I’m sending my iPhone 5 back to Apple for repair. It’s under warranty for another week so i decided to send it in while i still had the chance. The sleep / wake button isn’t working properly and needs to be pressed at a certain angle to function properly. Even then it can be a bit hit and miss…
I’ve never returned anything to Apple before so wasn’t familiar with the process. You can check your warranty status on the Apple website and if it hasn’t expired, you’ve the option of scheduling an appointment with a ‘genius’ at the Apple store or else posting the phone to Apple, free of charge. We don’t have an Apple store in Ireland (although there is one in Belfast), so i decided to post it away instead. Apple send you out a box & small booklet explaining what to do along with a pre-registered UPS bag. You put the phone in the box / bag, ring UPS (or schedule a collection online) and a delivery driver will call to your door to collect the package and take it away… fairly smooth but the downside is that you’ll be without your phone for a few days at least.
This doesn’t bother me as i’m happy to sacrifice a few days without my beloved iPhone if i can get it back working as new. The sleep / wake button issue is very common… so common that Apple just immediately hand out replacements without investigating. It’s common among the ‘launch’ batch of iPhone 5’s but seems to be less common in newer iPhone 5’s so presumably the manufacturing process changed and this was identified very early on. I’ve had this problem for months but had just gotten used to it hence the reason i didn’t send it back earlier. Knowing my warranty was ending shortly, i though i’d may as well get it fixed for free, especially since i know it’s a manufacturing flaw and not something i’ve done.
What worried me about sending the phone away for a few days though was that i wasn’t sure if my nano sim card would work in ‘normal’ phones i.e. phones that hold a full size sim card. Not being able to receive calls or texts at my normal number would have made life awkward. I can live without the apps and internet on my phone but if someone is trying to call me, i need to be able to answer.
Converting a nano sim to normal sim
Turns out, a nano sim card will work fine in most phones. It won’t fit properly, but provided the gold plated side of the nano sim makes contact with the phone’s in-built circuitry, it will work. In other words, a nano sim is just a normal sim with the plastic bits cut off it. You can see from the photo below that the nano sim doesn’t ‘fill’ the sim card slot in this phone, yet the phone still works as if a normal sim card were in it.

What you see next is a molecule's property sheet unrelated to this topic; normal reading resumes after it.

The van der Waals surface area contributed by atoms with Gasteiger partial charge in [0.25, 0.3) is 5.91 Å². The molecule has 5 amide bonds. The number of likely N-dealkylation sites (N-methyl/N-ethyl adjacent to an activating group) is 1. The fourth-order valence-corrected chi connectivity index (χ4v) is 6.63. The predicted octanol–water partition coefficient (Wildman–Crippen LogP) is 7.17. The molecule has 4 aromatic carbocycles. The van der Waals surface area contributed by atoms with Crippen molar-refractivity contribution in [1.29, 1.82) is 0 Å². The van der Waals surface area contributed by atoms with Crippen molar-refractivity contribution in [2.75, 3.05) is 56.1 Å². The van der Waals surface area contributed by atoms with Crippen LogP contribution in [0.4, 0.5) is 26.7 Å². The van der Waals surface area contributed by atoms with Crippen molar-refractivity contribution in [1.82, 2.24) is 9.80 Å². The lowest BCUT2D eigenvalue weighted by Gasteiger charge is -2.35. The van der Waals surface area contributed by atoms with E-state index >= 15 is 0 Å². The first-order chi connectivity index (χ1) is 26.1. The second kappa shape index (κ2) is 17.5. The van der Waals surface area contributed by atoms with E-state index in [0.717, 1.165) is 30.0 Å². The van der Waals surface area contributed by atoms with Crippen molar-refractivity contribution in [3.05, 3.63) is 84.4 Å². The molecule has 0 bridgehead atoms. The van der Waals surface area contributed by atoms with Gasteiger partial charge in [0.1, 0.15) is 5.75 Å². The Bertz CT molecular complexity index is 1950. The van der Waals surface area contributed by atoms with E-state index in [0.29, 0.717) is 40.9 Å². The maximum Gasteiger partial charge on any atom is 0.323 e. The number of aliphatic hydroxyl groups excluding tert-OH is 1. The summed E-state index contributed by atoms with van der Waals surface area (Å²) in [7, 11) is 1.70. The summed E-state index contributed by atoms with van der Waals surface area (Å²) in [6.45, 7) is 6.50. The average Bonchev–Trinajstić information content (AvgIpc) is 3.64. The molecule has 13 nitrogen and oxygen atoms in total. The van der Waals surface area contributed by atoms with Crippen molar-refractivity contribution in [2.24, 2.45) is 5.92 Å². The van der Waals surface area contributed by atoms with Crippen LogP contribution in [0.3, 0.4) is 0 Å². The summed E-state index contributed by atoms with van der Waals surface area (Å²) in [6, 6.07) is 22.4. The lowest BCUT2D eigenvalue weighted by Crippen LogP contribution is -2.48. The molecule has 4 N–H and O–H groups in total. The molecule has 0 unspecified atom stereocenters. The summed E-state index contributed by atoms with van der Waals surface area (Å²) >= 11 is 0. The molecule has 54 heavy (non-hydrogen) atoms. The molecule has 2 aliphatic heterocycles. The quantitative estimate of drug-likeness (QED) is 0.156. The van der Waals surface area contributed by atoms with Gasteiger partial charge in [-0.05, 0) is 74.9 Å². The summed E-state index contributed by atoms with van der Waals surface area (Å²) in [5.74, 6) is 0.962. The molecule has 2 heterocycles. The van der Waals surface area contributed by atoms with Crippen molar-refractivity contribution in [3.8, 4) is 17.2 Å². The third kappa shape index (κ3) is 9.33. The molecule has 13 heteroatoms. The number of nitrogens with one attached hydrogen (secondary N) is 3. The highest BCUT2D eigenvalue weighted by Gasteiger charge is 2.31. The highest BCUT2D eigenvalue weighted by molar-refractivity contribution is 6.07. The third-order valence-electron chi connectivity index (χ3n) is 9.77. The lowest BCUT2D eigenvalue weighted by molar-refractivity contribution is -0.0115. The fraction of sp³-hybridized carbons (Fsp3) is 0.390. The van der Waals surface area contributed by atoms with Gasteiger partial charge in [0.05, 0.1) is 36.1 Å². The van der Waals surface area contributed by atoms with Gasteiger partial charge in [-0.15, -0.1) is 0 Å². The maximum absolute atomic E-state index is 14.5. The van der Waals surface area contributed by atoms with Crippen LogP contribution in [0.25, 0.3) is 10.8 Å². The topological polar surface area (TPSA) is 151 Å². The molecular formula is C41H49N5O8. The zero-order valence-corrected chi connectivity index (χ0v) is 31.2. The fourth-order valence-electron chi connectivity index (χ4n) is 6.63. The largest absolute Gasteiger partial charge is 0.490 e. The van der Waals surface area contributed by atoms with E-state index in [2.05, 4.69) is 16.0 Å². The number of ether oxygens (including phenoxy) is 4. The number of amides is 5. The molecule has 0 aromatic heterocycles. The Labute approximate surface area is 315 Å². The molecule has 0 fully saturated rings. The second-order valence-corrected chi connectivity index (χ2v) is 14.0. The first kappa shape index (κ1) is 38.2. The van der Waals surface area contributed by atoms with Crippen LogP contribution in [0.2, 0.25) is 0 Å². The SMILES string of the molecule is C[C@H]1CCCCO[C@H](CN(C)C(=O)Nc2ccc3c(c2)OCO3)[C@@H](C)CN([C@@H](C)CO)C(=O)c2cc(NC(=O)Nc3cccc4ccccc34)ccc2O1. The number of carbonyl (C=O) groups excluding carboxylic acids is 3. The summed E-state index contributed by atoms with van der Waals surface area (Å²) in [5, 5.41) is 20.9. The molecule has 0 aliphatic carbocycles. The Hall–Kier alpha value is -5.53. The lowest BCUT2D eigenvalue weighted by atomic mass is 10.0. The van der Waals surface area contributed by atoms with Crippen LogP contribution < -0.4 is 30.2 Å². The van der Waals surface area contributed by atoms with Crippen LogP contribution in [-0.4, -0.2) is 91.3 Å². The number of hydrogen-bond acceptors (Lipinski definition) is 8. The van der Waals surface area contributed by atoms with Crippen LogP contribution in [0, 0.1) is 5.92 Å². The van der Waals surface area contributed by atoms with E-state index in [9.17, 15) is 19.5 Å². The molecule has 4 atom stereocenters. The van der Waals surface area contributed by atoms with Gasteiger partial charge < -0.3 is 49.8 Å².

Replacement phone while the iPhone is away
I’ve got plenty of old nokia bricks around but finding one that had a working battery and charger was a problem. With most of my old phones, the batteries couldn’t hold a charge. After routing around trying to find a combination that worked, i decided to check online and price cheap, sim free phones. I found this Samsung E1200 on Argos for €18.99 so i bought it.
No camera, no touchscreen, this thing is absolute barebones but it does the job in that it allows me to send & receive calls and texts on my usual number, which is all i want in a backup / temporary phone.
With 660 hours of standby time, it’ll probably last, oh, about 3 weeks longer than my iPhone 5 does without needing to be recharged (i recharge my iPhone every night).
I was surprised you can pick up phones that cheap these days, even shitty phones like this one. It’s no wonder criminals can buy them in bulk and use them as disposable phones. The phone itself is small, light and actually pretty stylish but it does feel like i’m holding a phone from 2003. Buttons, 7 lines of text, a flashlight ‘app’ that consists of the small screen displaying white background, no camera, no email, no internet connectivity of any kind… it’s as close to technological isolation as i’ll probably get but on the plus side, i don’t have to worry about battery life or being completely out of contact at my regular number for the next few days.